Juan Diego: Difference between revisions

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===Canonization===
As not infrequently happens, the process for canonization in this case was subject to delays and obstacles of various kinds. In the instantthis case, certain interventions were initiated through unorthodox routes in early 1998 by a small group of ecclesiastics in Mexico (then or formerly attached to the [[Basilica of Our Lady of Guadalupe|Basilica of Guadalupe]]) pressing for a review of the sufficiency of the historical investigation.{{efn|The first intervention was by letter sent on February 4, 1998 by Carlos Warnholz, [[Guillermo Schulenburg]] and Esteban Martínez de la Serna to Archbishop (later Cardinal) [[Giovanni Battista Re]] then ''sostituto'' for General Affairs of the [[Secretariat of State (Vatican)|Secretariat of State]] which, in fact, has no competency over canonizations; this was followed by a letter dated March 9, 1998 to Cardinal Bovone, then pro-prefect of the Congregation for the Causes of Saints, signed by the same three Mexican ecclesiastics as also by the historians Fr. [[Stafford Poole]], Rafael Tena and Xavier Noguez; a third letter, dated October 5, 1998, was sent to Archbishop Re signed by the same signatories as those who had signed the letter of March 9, 1998. The texts of these letters are included as appendices to Olimón Nolasco.}} This review, which not infrequently occurs in cases of equipollent beatifications,<ref>See: [http://www.ewtn.com/library/MARY/40MARTYR.htm Canonization of 40 English and Welsh Martyrs], by Paolo Molinari, S.J., ''L'Osservatore Romano'', Weekly Edition in English, October 29, 1970; it is normally handled through the Historical-Hagiographical Office of the Congregation for the Causes of Saints.</ref> was entrusted by the Congregation for the Causes of Saints (acting in concert with the Archdiocese of Mexico) to a special Historical Commission headed by the Mexican ecclesiastical historians Fidel González, Eduardo Chávez Sánchez, and José Guerrero. The results of the review were presented to the Congregation for the Causes of Saints on October 28, 1998, which unanimously approved them.<ref>Cardinal Rivera, ''Carta Pastoral'', nn.29, 35–37.</ref><ref>''cf''. Chávez Sánchez, ''Camino a la canonización''.</ref>{{efn|Baracs names the prominent Guadalupanist Fr. Xavier Escalada SJ (who had first published the [[Codex Escalada]] in 1995) and the Mexican historian and Nahuatl scholar Miguel León-Portilla (a prominent proponent of the argument for dating the ''Nican Mopohua'' to the 16th century) as also participating, with others, in the work of the Commission.}} In the following year, the fruit of the Commission's work was published in book form by González, Chávez Sánchez and Guerrero under the title ''Encuentro de la Virgen de Guadalupe y Juan Diego''. This served, however, only to intensify the protests of those who were attempting to delay or prevent the canonization, and the arguments over the quality of the scholarship displayed by the ''Encuentro'' were conducted first in private and then in public.{{efn|Further correspondence with Rome ensued, later leaked to the press and eventually published in full by (Fr. Manuel) Olimón Nolasco: letters of September 27, 1999 to [[Cardinal Sodano]], then Secretary of State, from the original three Mexican ecclesiastics who had initiated the correspondence; of May 14, 2000 to Archbishop (now Cardinal) [[Tarcisio Bertone]], then secretary of the [[Congregation for the Doctrine of the Faith]] signed by those three again, as well as by the three historians who had co-signed the letter of March 9, 1998; and, finally, another letter to Sodano of December 4, 2001 from the same three Mexican ecclesiastics as well as from Fr. Olimón Nolasco, the main purpose of which was to criticize Cardinal Rivera for "demonizing" those who were opposed to the canonization. On all this correspondence, see Baracs.}} The main objection against the ''Encuentro'' was that it failed adequately to distinguish between the antiquity of the cult and the antiquity of the tradition of the apparitions; the argument on the other side was that every tradition has an initial oral stage where documentation will be lacking. The authenticity of the [[Codex Escalada]] and the dating of the ''[[Nican Mopohua]]'' to the 16th or 17th century have a material bearing on the duration of the oral stage.{{efn|For the polemic, see: González Fernández, Fidel, Eduardo Chávez Sánchez, José Luis Guerrero Rosado; Olimón Nolasco; and Poole (2005). Brading<ref>{{harvp|Brading|2001|pp=338–341, 348–360}}</ref> and Baracs offer dispassionate views of the controversy. For a sympathetic review in Spanish of ''Encuentro'', see Martínez Ferrer.}} Final approbation of the decree of canonization was signified in a [[Papal consistory|Consistory]] held on February 26, 2002, at which Pope John Paul II announced that the rite of canonization would take place in Mexico at the Basilica of Guadalupe on July 31, 2002,<ref>AAS 95 [2003] pp.801–803</ref> as indeed occurred.<ref>See John Paul II, [https://www.vatican.va/holy_father/john_paul_ii/homilies/2002/documents/hf_jp-ii_hom_20020731_canonization-mexico_en.html Homily] at the canonization Mass, July 31, 2002.</ref>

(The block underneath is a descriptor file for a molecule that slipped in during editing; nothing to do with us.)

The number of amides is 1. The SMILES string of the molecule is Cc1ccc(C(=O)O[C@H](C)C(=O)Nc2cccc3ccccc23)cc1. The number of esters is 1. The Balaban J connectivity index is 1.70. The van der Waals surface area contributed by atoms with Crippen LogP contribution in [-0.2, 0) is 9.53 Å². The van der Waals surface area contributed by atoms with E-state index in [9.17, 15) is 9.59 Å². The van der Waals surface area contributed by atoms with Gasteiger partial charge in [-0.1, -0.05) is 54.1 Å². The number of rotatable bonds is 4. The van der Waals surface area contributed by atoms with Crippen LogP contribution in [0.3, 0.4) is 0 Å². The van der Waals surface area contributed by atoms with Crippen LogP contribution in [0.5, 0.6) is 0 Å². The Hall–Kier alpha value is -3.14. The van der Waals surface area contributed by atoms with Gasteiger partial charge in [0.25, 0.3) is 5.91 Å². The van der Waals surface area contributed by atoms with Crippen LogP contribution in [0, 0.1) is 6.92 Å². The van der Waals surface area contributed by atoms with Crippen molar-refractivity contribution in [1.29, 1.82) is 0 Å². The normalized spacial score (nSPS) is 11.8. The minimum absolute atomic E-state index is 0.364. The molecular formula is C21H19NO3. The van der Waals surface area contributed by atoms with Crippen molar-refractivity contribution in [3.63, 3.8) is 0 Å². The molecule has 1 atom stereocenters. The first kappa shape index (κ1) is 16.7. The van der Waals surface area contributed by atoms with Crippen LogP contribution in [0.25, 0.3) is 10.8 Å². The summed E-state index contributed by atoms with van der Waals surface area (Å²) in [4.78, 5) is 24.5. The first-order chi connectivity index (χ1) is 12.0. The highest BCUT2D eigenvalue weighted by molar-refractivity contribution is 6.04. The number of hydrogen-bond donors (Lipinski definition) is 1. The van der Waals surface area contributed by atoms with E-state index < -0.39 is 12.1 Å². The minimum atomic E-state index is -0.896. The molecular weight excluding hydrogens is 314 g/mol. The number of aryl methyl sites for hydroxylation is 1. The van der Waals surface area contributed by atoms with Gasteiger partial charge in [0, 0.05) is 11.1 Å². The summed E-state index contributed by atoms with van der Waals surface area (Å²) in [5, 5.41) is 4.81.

==Historicity debate==